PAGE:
AMTA Paper Archive


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Real time imaging
A.R. Skatvold (Naval Weapons Center),M. Sanders (Naval Weapons Center), November 1989
In the past, most radar-cross-section imaging has been done after data has been taken. At best, this off-line processing generates images that are returned to a customer the next day. Many projects can benefit significantly by having concurrent imaging and data acquisition. This allows for real-time cause and effect type diagnostics without rescheduling range time. As RCS range time becomes increasingly more expensive and difficult to schedule, real-time imaging provides the project engineer with a valuable tool to optimally use his range time. A technique has been developed to render real-time radar cross section images while acquiring data. All image processing is performed to achieve a fully enhanced image. Focussing, interpolation, and windowing are all used to give a detailed image. The system uses a Hewlett Packard 8510B for data taking and Hewlett Packard computers for data acquisition and image processing.
Diagnostic imaging of targets with rotating structures
A Bati (Pacific Missile Test Center),D. Mensa (Pacific Missile Test Center), G. Fliss (Pacific Missile Test Center), R. Dezellem (Pacific Missile Test Center), R. Siefker (General Motors), November 1989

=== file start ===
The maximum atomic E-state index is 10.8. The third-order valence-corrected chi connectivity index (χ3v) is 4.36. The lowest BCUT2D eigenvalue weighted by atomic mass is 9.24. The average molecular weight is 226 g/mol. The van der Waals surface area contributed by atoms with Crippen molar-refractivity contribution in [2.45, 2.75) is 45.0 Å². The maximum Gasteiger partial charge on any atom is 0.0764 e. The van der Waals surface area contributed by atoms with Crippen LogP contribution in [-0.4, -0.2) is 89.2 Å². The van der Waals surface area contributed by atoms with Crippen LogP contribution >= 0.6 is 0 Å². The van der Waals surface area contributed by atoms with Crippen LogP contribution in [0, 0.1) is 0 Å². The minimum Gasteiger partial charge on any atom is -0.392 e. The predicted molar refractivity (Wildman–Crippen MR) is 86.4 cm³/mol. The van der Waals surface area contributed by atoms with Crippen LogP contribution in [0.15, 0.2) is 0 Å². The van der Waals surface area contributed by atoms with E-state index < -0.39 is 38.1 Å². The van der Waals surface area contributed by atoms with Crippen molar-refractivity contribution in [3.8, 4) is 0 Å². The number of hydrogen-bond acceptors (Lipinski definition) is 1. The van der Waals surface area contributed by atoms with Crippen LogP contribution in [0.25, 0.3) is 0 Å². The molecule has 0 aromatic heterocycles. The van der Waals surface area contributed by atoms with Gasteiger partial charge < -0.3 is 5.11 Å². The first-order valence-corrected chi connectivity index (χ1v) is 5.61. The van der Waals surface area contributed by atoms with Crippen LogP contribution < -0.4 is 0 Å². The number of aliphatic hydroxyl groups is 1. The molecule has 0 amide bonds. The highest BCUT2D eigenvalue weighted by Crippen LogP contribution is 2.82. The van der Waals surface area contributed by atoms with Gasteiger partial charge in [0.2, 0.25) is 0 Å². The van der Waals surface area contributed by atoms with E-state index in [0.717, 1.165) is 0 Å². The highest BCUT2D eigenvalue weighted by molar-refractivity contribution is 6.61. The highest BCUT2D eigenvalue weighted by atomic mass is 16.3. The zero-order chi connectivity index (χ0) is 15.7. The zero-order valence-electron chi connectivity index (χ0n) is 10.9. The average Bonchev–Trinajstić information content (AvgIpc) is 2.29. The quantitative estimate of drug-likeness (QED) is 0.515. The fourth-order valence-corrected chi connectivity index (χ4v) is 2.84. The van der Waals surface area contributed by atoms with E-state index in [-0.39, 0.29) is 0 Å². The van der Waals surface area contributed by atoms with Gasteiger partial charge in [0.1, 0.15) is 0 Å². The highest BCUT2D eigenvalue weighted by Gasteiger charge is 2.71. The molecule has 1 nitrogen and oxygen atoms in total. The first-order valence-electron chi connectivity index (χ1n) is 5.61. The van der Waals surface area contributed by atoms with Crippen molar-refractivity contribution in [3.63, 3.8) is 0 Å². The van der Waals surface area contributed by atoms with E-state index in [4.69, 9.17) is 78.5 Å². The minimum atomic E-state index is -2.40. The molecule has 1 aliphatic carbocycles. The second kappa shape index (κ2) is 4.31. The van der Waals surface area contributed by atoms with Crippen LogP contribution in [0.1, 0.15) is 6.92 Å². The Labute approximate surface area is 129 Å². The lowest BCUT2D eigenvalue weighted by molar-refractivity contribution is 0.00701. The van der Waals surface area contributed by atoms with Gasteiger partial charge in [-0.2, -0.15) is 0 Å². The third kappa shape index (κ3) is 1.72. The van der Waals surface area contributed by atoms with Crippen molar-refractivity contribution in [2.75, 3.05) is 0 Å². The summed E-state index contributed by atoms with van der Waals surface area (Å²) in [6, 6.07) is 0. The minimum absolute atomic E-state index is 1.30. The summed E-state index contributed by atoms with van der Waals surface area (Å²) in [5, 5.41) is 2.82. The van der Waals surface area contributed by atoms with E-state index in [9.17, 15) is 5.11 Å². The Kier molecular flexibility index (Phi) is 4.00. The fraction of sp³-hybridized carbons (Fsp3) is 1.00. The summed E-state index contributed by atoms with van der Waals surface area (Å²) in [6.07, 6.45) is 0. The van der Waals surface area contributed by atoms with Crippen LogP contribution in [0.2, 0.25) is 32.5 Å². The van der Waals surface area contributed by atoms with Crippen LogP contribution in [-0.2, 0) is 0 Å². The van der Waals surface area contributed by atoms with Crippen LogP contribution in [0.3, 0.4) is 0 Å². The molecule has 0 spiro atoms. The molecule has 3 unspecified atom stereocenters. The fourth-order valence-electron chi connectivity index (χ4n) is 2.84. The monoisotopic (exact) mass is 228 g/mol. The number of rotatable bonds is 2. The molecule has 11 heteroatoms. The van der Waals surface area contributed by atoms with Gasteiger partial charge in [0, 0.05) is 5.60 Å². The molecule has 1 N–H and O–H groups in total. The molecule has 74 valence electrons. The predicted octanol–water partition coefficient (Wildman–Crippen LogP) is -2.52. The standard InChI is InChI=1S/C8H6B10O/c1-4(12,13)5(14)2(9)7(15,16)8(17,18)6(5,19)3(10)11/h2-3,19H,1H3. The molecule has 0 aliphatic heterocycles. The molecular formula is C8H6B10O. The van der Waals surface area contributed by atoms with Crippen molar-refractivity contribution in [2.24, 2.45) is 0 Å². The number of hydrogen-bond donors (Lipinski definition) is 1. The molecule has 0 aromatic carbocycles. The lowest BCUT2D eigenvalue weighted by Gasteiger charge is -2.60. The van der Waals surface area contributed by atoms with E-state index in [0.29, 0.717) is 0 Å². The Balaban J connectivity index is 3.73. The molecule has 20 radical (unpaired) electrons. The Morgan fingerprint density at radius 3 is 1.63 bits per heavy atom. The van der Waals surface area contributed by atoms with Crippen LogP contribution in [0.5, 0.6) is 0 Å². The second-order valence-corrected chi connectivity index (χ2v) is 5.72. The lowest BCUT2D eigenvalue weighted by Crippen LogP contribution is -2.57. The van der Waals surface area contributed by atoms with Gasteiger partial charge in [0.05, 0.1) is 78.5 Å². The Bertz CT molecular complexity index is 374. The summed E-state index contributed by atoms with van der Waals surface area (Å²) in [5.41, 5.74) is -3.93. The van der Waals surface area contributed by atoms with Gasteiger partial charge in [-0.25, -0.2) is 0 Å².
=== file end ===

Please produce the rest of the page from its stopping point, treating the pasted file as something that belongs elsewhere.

RCS instrumentation systems capable of combining wide-band and ISAR techniques to obtain two-dimensional images are widely used to perform RCS diagnostic and measurement functions. Objects involving rotating structures, such as blades of propulsion systems complicate the diagnostic task. The paper address the utilization of diagnostic RCS systems to meaningfully determine the radar signatures of objects with rotating components and presents results obtained from a generic data set, typically available from wide-band RCS instrumentation systems. The results provide valuable insight to the signature of objects with rotating components.
Practical considerations in selecting software or hardware gating for RCS measurement systems
G. McCarter (Hewlett-Packard Company), November 1989